“I was going through some of the files June prepared. While I certainly know her, I don’t know nearly as much as I’d like to about the Office of Developed Anomalous Resources.”
“Why did you agree to help take down an organization you don’t know anything about?”
“I said I didn’t know as much as I’d like, not that I didn’t know anything,” Lou responded. “I certainly suspect a fair amount. I’ve been...connecting pieces from the past, let’s say, and I don’t much like the bigger picture. Why did you agree to help?”
“Because they deserve to be taken out and I deserve to make it happen,” Petra said.
Lou nodded, like that statement actually explained anything, and smiled at her. She sighed. He was so understanding that it might actually kill her. He almost reminded her of—
And then she was speaking again, because as much as she typically hated talking about her past, she hated thinking about it more. Besides, she’d already told June nearly everything she knew about ODAR. Lou was bound to read this in one of those files, if he hadn’t already. “Look, Lou, if you’re after ‘pieces of the past’ to justify an anti-ODAR agenda, I’ve got you covered. I grew up in an ODAR facility. Before that was a series of foster homes, but I don’t remember much about those days. My earliest memories are of blood tests and training—and of the other kids in Project Plasticity, their build-a-superhero program.” Petra took a deep breath, trying not to see all of their faces. Trying not to remember who she had left behind.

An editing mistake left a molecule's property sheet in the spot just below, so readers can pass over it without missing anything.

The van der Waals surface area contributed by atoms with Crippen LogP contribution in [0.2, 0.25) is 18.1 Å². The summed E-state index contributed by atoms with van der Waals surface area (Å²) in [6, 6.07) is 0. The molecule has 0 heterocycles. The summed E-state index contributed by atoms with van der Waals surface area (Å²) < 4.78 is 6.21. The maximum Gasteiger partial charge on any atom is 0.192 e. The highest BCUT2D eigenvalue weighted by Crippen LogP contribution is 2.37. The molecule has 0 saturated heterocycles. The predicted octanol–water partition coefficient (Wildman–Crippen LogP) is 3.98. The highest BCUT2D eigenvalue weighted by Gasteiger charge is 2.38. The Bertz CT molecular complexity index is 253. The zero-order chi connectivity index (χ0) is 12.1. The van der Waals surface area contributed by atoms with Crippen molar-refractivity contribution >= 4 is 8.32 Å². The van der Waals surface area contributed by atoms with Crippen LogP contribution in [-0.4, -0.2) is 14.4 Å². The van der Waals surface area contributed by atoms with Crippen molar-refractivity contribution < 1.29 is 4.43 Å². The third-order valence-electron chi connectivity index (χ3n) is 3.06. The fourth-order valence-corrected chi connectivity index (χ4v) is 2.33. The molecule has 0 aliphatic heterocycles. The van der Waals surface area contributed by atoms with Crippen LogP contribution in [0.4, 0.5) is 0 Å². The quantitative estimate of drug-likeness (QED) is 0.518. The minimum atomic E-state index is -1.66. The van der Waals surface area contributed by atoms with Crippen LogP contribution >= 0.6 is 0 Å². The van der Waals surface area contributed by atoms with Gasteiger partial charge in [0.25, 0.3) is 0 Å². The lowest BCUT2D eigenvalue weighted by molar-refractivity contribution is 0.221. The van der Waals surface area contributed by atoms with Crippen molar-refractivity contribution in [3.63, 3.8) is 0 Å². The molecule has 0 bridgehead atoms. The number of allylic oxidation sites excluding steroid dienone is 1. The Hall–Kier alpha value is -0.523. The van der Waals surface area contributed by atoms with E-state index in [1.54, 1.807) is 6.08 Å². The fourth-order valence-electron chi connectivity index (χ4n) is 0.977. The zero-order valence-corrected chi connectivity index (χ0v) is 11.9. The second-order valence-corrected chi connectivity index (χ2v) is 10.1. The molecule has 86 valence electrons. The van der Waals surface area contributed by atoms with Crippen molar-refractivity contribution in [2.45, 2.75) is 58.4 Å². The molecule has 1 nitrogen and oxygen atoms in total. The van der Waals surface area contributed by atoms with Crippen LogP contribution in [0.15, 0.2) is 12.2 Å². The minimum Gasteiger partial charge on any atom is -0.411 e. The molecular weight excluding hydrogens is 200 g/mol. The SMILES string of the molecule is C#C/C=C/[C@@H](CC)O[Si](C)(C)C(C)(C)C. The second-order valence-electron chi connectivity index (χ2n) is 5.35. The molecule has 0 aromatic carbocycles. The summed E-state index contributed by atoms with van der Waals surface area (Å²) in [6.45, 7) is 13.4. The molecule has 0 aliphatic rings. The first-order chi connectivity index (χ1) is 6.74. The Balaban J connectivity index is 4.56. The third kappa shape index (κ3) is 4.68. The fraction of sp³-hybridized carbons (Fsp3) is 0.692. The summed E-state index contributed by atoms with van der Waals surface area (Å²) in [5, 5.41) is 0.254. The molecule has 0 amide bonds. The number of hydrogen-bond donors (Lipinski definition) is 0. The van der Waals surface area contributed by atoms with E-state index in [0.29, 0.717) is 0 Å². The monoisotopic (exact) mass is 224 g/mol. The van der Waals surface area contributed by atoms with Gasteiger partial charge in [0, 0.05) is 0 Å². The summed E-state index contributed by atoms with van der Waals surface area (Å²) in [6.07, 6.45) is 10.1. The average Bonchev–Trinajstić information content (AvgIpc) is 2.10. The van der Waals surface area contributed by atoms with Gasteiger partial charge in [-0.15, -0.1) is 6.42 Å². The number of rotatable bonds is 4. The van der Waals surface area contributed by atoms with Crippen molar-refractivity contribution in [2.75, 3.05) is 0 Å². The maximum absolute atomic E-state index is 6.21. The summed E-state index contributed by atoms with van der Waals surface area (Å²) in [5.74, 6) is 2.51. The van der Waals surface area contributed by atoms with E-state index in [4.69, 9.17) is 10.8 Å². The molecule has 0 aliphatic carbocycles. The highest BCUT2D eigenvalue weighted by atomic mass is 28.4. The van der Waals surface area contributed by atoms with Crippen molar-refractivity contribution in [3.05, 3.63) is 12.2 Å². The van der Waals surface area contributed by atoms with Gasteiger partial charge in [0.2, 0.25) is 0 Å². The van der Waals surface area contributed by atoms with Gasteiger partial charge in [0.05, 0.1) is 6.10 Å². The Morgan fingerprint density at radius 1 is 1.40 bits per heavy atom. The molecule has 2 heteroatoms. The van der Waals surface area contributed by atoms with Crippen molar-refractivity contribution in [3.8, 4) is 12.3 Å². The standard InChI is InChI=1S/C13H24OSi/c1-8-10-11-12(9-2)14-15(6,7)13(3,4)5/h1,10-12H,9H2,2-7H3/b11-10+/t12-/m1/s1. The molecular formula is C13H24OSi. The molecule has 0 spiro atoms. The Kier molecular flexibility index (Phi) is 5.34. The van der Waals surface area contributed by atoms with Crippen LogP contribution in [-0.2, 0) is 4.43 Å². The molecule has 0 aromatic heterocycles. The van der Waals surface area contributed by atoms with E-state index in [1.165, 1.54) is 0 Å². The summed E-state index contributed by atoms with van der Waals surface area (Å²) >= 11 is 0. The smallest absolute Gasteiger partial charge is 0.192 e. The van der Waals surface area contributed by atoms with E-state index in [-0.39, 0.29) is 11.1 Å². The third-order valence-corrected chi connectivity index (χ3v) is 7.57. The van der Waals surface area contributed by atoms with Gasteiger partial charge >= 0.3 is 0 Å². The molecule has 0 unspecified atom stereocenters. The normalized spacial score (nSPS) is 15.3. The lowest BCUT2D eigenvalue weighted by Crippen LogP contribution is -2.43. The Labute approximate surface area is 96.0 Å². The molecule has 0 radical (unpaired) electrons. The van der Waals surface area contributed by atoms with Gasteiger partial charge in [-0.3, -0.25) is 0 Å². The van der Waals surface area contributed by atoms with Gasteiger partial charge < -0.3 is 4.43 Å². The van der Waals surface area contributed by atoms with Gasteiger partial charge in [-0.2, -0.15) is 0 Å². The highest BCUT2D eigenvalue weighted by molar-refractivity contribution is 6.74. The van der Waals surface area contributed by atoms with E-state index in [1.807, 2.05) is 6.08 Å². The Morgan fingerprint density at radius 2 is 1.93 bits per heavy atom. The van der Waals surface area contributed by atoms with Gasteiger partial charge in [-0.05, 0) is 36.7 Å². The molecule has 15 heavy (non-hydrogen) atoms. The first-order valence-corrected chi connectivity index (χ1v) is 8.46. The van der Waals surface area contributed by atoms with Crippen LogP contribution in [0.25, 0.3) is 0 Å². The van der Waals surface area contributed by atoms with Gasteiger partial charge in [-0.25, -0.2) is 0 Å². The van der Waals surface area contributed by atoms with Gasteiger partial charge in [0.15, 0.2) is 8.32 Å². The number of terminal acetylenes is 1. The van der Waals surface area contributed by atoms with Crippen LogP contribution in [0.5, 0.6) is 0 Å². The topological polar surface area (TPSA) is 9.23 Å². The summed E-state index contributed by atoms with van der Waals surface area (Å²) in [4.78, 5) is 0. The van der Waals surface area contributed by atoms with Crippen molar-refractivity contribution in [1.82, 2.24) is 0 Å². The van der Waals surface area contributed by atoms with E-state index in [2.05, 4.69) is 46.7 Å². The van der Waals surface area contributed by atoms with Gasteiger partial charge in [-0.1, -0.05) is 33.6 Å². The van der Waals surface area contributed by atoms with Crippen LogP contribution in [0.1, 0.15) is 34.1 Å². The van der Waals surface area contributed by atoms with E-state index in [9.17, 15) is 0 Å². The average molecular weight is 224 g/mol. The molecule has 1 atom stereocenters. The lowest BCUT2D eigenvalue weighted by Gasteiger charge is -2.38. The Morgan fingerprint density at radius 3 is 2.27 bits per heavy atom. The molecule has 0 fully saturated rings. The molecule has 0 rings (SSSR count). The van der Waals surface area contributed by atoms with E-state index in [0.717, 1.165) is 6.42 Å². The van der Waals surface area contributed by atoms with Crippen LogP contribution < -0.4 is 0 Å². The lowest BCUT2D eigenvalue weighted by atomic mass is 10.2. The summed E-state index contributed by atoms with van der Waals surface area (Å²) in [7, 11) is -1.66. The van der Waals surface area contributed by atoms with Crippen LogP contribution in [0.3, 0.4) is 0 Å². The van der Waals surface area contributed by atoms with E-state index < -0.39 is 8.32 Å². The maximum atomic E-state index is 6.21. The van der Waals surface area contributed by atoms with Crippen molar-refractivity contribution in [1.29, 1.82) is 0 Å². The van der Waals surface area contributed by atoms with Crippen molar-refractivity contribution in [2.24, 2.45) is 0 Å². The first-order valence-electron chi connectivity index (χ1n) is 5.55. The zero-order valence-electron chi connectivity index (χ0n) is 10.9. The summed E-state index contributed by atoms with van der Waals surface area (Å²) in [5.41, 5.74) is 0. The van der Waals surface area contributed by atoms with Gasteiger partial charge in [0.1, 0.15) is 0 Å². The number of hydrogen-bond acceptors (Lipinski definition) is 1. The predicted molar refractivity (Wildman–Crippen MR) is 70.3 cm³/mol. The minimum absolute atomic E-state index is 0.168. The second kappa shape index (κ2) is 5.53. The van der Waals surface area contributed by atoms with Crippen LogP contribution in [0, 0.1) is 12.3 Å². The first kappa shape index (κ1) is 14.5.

“The agent in charge was a guy named Van,” she continued. “He was...he was different. I know he was complicit in what ODAR did to us, on some level, but he didn’t just see us as tools. He didn’t even see us as heroes. He was the only person who still thought of us as children. One time a few years back, I remember, I was sneaking around with Car—with one of the others, and we overheard him fighting with the Director. Van wanted to scrap the medical portion of the project. He said that we already had several adult operatives who had come across their powers in other ways, and we would find more people like them. Beyond that, there were plenty of ODAR operatives without our abilities, and with the training we had we were already at their level. That screwing with our genetic makeup was just an unnecessary, unethical risk.”